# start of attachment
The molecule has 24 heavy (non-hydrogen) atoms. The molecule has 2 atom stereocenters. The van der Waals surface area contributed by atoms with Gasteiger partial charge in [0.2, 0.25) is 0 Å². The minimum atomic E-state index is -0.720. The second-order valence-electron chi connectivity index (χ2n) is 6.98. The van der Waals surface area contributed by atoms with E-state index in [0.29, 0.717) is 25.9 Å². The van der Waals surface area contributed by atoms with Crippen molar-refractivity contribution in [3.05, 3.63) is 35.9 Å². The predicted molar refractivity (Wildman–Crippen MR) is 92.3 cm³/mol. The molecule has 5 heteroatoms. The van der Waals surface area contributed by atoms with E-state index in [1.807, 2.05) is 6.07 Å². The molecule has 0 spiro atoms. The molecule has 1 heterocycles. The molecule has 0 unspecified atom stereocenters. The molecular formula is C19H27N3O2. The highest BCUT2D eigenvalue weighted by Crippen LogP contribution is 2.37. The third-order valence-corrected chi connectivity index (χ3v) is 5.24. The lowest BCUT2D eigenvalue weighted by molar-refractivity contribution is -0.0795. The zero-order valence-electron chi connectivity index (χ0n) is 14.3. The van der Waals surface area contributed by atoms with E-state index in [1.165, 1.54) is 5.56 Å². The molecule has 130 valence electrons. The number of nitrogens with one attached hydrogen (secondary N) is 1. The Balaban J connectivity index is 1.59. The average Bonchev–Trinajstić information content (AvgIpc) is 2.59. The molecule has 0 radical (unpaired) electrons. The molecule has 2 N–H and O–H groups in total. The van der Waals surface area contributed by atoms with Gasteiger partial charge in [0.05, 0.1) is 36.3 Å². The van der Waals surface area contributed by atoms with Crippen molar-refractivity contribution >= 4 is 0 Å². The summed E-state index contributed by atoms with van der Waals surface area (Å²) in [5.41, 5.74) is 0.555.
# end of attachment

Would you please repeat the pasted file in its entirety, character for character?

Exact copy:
The molecule has 24 heavy (non-hydrogen) atoms. The molecule has 2 atom stereocenters. The van der Waals surface area contributed by atoms with Gasteiger partial charge in [0.2, 0.25) is 0 Å². The minimum atomic E-state index is -0.720. The second-order valence-electron chi connectivity index (χ2n) is 6.98. The van der Waals surface area contributed by atoms with E-state index in [0.29, 0.717) is 25.9 Å². The van der Waals surface area contributed by atoms with Crippen molar-refractivity contribution in [3.05, 3.63) is 35.9 Å². The predicted molar refractivity (Wildman–Crippen MR) is 92.3 cm³/mol. The molecule has 5 heteroatoms. The van der Waals surface area contributed by atoms with E-state index in [1.807, 2.05) is 6.07 Å². The molecule has 0 spiro atoms. The molecule has 1 heterocycles. The molecule has 0 unspecified atom stereocenters. The molecular formula is C19H27N3O2. The highest BCUT2D eigenvalue weighted by Crippen LogP contribution is 2.37. The third-order valence-corrected chi connectivity index (χ3v) is 5.24. The lowest BCUT2D eigenvalue weighted by molar-refractivity contribution is -0.0795. The zero-order valence-electron chi connectivity index (χ0n) is 14.3. The van der Waals surface area contributed by atoms with E-state index in [1.165, 1.54) is 5.56 Å². The molecule has 130 valence electrons. The number of nitrogens with one attached hydrogen (secondary N) is 1. The Balaban J connectivity index is 1.59. The average Bonchev–Trinajstić information content (AvgIpc) is 2.59. The molecule has 0 radical (unpaired) electrons. The molecule has 2 N–H and O–H groups in total. The van der Waals surface area contributed by atoms with Gasteiger partial charge in [0.05, 0.1) is 36.3 Å². The van der Waals surface area contributed by atoms with Crippen molar-refractivity contribution >= 4 is 0 Å². The summed E-state index contributed by atoms with van der Waals surface area (Å²) in [5.41, 5.74) is 0.555.